I think you're being uncharitable. What Kaze does is very different type of optimization and I don't see how it negates (or even relates to) MattKC's analysis of the -O situation? Nintendo did indeed deliberately NOT pass the higher -O flag, MattKC was right. Kaze himself did analysis and came to the conclusion that it was likely because Nintendo wasn't confident it wouldn't introduce bugs, and the game ran fast enough as is. Of course with the power of 30 years better hindsight and tooling, we now know that compiling with the highest -O flag would have been fine.


I think to me it was the premise of MattKC's video that made me question whether or not this was some massive smoking gun. Like you said, the game ran fast enough, and Nintendo wouldn't willfully ship crap out, especially considering this was a flagship title. I still maintain that the compiler flag thing felt more like a MacGuffin for the sake of getting another clickbait video out. Even Nintendo themselves did end up using the compiler flag on the PAL region variant of SM64, which did help performance a bit, but wasn't some major gamechanger (no pun intended) in the end.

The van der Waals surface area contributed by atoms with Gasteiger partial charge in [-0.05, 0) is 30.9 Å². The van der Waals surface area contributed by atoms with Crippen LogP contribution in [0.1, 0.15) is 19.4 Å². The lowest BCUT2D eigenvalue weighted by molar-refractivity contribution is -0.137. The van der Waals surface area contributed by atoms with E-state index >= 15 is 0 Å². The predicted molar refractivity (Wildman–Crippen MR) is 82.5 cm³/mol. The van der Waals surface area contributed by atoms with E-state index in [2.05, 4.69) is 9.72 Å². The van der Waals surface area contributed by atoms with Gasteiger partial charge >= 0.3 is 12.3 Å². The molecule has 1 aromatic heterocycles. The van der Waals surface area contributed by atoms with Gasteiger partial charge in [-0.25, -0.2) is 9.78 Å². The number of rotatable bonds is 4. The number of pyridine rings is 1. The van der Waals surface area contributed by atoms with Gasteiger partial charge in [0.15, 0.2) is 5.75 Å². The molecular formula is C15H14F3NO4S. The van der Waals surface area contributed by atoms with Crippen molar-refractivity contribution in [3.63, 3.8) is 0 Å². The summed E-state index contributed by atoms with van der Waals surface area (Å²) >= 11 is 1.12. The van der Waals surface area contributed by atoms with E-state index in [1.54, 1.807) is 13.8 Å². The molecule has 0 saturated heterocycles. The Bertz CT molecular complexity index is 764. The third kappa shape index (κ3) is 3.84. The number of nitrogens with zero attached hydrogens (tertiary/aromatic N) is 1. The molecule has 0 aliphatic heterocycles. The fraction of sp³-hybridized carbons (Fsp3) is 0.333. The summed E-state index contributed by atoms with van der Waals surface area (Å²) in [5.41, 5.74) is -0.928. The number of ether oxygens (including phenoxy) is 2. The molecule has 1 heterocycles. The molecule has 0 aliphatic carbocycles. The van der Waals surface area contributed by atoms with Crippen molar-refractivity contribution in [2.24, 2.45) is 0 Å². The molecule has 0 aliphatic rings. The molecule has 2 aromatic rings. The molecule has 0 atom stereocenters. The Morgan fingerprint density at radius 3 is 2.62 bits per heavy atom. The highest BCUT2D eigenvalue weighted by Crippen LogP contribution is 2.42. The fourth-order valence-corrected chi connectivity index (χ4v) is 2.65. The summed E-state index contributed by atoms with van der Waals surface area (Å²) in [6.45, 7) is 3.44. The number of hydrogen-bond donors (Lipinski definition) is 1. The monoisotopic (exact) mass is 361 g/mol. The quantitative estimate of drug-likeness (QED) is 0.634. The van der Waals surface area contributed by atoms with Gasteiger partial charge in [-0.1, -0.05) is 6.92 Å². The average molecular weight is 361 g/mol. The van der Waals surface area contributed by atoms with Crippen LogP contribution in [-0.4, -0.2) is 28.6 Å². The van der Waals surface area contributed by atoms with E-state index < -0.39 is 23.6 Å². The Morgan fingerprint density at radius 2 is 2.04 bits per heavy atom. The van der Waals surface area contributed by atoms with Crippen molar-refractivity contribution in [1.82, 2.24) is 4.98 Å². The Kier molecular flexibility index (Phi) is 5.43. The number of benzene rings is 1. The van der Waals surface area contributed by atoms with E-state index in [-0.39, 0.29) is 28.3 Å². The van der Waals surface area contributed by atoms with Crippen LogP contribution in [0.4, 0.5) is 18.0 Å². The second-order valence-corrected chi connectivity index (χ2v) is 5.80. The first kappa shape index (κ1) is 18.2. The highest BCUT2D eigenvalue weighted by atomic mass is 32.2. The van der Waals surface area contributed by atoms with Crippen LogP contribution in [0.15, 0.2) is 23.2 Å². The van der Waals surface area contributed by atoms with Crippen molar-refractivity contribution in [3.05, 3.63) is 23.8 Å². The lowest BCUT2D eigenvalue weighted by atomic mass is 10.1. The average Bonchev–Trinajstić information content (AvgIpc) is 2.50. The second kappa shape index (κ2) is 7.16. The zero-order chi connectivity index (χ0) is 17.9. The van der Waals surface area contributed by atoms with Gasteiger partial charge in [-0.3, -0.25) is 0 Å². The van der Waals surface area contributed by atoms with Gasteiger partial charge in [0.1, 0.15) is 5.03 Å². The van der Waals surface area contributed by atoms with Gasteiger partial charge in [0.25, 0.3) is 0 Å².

I even say this as someone who generally isn't a fan of Nintendo from the perspective of their corporate policies. I don't think Nintendo did anything wrong here, especially given how new this system and the brave new world that was 3D gaming in the home was at the time for them.


Watched this a couple of days ago and was just telling someone about it earlier today...